Bensusan Restaurant Corp. v. King, 126 F.3d 25, is a 1997 United States Court of Appeals for the Second Circuit case that helped define the parameters of personal jurisdiction in the Internet context, specifically for passive websites that only advertise local services. The opinion, written by Judge Ellsworth Van Graafeiland, affirmed the United States District Court for the Southern District of New York's holding that defendant Richard B. King's Internet website did not satisfy New York's long-arm statute requirements for plaintiff Bensusan Restaurant Corporation to bring a trademark infringement suit in New York. The District Court's decision also likened creating a website to merely placing a product into the stream of commerce, and held that such an act was insufficient to satisfy due

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  • Bensusan Restaurant Corp. v. King, 126 F.3d 25, is a 1997 United States Court of Appeals for the Second Circuit case that helped define the parameters of personal jurisdiction in the Internet context, specifically for passive websites that only advertise local services. The opinion, written by Judge Ellsworth Van Graafeiland, affirmed the United States District Court for the Southern District of New York's holding that defendant Richard B. King's Internet website did not satisfy New York's long-arm statute requirements for plaintiff Bensusan Restaurant Corporation to bring a trademark infringement suit in New York. The District Court's decision also likened creating a website to merely placing a product into the stream of commerce, and held that such an act was insufficient to satisfy due process and personal jurisdiction requirements. (en)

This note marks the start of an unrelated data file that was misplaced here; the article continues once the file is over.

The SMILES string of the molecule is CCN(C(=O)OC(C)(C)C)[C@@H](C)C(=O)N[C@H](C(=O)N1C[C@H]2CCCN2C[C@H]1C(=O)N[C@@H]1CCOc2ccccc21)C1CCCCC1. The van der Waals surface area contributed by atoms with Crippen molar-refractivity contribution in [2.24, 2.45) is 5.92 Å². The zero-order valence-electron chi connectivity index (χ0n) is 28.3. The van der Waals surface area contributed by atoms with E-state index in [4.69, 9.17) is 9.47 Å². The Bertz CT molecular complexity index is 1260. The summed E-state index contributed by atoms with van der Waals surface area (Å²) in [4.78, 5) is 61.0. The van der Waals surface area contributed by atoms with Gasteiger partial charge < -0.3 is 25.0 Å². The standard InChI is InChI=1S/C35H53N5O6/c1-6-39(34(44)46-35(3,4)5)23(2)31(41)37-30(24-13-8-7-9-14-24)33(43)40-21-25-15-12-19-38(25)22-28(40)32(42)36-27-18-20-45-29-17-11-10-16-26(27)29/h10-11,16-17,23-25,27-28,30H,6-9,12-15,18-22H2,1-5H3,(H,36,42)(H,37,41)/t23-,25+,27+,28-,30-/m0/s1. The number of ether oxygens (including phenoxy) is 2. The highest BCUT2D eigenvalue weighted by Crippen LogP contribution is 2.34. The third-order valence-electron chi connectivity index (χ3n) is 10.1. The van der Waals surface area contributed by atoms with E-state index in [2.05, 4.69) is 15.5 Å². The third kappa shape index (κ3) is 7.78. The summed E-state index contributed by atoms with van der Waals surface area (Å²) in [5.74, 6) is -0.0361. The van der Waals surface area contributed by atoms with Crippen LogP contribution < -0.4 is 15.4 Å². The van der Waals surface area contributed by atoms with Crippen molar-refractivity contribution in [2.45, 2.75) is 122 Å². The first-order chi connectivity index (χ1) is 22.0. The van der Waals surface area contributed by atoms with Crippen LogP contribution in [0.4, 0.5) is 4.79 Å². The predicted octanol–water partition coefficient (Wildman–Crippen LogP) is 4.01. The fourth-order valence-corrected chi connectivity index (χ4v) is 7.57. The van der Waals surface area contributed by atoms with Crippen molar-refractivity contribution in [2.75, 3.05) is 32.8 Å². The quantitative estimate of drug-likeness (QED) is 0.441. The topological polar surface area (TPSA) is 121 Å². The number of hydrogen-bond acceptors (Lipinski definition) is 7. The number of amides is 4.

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  • left (en)
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  • 1997-04-09 (xsd:date)
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dbp:decidedate
  • Sept. 10, 1997 (en)
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  • 75 (xsd:integer)
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  • Bensusan Restaurant Corporation v. Richard B. King, individually and doing business as The Blue Note (en)
dbp:holding
  • In favor of defendant Richard B. King (en)
dbp:judges
dbp:litigants
  • Bensusan Restaurant Corp. v. King (en)
dbp:prior
  • Bensusan Restaurant Corp. v. King, 937 F. Supp. 295 (en)
dbp:quote
  • Personal jurisdiction by acts of non-domiciliaries. Acts which are the basis of jurisdiction. As to a cause of action arising from any of the acts enumerated in this section, a court may exercise personal jurisdiction over any non-domiciliary, or his executor or administrator, who in person or through an agent: . . . 2. commits a tortious act within the state, except as to a cause of action for defamation of character arising from the act; or 3. commits a tortious act without the state causing injury to person or property within the state, except as to a cause of action for defamation of character arising from the act, if he . . . expects or should reasonably expect the act to have consequences in the state and derives substantial revenue from interstate or international commerce. (en)
dbp:source
  • N.Y. C.P.L.R. ยง 302 (en)
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  • Bensusan Restaurant Corp. v. King, 126 F.3d 25, is a 1997 United States Court of Appeals for the Second Circuit case that helped define the parameters of personal jurisdiction in the Internet context, specifically for passive websites that only advertise local services. The opinion, written by Judge Ellsworth Van Graafeiland, affirmed the United States District Court for the Southern District of New York's holding that defendant Richard B. King's Internet website did not satisfy New York's long-arm statute requirements for plaintiff Bensusan Restaurant Corporation to bring a trademark infringement suit in New York. The District Court's decision also likened creating a website to merely placing a product into the stream of commerce, and held that such an act was insufficient to satisfy due (en)
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  • Bensusan Restaurant Corp. v. King (en)
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